Learning the art of astro-navigation


Relying on GPS has become second nature to most yachtsmen. I’ve met circumnavigators who do not even carry a sextant aboard. ‘You don’t need one,’ they say. What about when your power fails? ‘I’ll carry a hand-held spare’. What about when the batteries go flat? The forepeak will be stacked with AAs, they say.

And on Ebay you can buy GPS’s for under £30, so you could have two, three, four or more as back up.

Yet still I would feel that I’d shot an albatross and hung it round my neck for luck if ever I set off on an ocean passage without a sextant. A pal of mine said he’d done no astro before setting off on an OSTAR. ‘Once I got clear of the Western Approaches I picked up the book and taught myself how to do it,’ he told me. The book was Mary Blewitt’s classic on the art.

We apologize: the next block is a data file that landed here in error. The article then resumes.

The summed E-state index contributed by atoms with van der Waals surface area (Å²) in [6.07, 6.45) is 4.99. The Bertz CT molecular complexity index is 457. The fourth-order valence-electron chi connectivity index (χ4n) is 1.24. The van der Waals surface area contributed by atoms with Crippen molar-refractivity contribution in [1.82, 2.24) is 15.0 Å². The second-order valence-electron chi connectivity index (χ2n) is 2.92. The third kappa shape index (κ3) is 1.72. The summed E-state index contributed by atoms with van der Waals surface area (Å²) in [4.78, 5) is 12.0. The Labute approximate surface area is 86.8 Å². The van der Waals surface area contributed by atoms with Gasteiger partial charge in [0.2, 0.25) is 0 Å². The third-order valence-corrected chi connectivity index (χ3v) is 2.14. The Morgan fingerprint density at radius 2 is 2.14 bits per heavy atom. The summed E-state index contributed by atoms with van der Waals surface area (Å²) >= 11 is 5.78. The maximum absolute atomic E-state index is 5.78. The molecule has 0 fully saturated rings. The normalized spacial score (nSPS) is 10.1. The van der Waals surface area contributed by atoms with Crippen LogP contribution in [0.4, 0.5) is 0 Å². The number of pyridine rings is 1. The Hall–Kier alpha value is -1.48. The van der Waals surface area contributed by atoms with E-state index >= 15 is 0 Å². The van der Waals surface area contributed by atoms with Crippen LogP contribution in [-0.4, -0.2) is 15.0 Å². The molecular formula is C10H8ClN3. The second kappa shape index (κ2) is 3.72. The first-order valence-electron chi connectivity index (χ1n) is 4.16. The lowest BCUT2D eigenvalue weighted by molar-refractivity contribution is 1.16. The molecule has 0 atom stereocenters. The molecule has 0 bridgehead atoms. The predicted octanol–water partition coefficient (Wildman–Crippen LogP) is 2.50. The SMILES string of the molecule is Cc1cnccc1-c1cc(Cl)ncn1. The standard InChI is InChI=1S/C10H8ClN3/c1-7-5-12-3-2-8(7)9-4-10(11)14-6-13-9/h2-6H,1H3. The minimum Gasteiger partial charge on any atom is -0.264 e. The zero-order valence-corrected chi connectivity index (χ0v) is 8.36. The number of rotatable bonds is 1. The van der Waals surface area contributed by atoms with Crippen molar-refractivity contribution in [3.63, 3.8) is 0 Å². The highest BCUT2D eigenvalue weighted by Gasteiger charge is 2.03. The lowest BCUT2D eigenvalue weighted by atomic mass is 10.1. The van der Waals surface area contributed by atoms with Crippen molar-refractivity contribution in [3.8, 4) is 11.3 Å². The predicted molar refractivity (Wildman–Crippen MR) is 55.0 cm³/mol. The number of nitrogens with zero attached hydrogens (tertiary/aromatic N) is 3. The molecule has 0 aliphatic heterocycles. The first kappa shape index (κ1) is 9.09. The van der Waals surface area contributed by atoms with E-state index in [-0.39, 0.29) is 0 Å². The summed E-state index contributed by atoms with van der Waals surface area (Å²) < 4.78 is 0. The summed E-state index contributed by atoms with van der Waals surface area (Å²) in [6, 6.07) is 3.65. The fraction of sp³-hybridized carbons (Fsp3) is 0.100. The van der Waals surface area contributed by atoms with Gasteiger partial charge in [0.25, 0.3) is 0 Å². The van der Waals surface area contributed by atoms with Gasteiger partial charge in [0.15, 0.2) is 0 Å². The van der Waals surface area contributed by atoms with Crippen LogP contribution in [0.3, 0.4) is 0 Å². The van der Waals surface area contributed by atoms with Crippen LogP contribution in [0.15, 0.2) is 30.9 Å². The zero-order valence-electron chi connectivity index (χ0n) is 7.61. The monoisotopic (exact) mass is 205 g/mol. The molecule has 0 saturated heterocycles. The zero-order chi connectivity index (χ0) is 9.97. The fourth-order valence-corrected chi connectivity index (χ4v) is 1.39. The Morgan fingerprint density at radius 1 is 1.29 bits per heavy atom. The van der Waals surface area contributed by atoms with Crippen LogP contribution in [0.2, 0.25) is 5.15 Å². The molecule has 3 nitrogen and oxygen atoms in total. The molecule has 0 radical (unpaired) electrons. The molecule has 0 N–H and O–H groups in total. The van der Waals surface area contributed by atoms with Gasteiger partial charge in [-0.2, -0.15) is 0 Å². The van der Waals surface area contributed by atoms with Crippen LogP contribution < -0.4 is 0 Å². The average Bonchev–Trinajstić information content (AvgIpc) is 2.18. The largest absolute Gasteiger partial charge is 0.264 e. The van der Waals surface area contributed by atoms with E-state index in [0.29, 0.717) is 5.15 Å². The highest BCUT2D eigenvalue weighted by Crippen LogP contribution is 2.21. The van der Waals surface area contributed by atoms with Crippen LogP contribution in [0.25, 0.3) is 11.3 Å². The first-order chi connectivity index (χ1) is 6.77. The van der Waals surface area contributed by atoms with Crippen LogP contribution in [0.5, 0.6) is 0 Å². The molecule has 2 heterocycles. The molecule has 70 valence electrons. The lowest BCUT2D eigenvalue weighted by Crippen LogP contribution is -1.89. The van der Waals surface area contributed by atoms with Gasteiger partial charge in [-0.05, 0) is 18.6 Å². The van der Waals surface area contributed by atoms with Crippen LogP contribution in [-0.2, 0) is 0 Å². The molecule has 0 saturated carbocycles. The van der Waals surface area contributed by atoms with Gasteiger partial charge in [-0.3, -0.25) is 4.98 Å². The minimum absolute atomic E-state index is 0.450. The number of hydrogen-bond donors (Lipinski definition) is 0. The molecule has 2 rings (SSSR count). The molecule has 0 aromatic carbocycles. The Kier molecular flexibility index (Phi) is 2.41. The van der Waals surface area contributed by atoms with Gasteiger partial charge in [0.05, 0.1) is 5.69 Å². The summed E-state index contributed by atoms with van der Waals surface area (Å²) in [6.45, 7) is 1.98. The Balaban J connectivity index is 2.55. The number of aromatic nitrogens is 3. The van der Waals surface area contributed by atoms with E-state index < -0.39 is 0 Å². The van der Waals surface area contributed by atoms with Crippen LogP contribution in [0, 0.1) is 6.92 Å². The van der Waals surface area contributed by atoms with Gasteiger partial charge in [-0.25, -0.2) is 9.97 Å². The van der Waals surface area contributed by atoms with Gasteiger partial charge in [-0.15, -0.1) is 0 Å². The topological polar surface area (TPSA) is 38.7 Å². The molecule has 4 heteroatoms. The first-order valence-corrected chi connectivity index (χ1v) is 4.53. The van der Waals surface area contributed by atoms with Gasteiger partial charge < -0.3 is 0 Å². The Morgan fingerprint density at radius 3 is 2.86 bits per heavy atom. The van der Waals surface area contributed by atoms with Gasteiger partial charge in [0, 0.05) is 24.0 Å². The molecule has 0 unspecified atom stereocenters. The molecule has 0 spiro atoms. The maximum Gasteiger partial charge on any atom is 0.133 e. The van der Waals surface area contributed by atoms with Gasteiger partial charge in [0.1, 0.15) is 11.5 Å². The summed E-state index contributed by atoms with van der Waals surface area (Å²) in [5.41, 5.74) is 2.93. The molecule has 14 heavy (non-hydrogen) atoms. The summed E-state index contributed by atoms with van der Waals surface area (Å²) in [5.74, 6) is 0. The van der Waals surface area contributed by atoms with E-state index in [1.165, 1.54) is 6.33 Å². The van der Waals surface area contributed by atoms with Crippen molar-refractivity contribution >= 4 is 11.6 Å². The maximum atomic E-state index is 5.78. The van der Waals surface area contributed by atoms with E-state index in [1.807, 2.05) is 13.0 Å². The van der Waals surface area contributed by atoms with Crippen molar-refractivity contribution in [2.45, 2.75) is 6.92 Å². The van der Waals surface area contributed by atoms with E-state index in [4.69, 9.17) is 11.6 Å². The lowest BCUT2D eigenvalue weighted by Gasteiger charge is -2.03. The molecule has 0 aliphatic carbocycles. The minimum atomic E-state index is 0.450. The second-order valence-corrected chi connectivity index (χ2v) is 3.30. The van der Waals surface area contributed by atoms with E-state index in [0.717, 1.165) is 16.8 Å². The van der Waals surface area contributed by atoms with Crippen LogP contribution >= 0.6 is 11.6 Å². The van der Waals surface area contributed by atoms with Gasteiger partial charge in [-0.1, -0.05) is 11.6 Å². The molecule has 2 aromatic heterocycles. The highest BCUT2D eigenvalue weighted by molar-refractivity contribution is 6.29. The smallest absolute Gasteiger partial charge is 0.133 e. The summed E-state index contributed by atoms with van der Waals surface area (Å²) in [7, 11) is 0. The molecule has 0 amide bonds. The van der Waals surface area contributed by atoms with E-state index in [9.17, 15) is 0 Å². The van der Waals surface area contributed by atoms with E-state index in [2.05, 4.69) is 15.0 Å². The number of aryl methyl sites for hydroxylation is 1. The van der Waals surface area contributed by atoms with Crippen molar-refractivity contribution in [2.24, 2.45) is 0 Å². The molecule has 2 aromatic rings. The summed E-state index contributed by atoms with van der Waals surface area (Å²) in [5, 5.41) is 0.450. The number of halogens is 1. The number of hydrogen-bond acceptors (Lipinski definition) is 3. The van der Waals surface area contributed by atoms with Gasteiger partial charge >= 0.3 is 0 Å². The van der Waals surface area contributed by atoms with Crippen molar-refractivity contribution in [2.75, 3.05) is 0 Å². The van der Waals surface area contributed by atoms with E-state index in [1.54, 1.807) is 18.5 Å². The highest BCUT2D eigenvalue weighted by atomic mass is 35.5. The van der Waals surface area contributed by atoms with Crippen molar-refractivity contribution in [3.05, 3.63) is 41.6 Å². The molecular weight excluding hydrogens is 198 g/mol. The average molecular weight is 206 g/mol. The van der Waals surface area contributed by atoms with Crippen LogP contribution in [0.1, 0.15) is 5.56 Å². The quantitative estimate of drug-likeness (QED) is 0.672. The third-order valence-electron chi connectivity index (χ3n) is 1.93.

It must be this enduring fear of electrical failure – or at least of tempting the Gods by not having a sextant on board which sees a market for astro-learning still. This week a new book landed on my desk: Astronavigation from Square One by Alan Murray.

At least this will be an art of the ancients which will not be lost and forgotten – yet.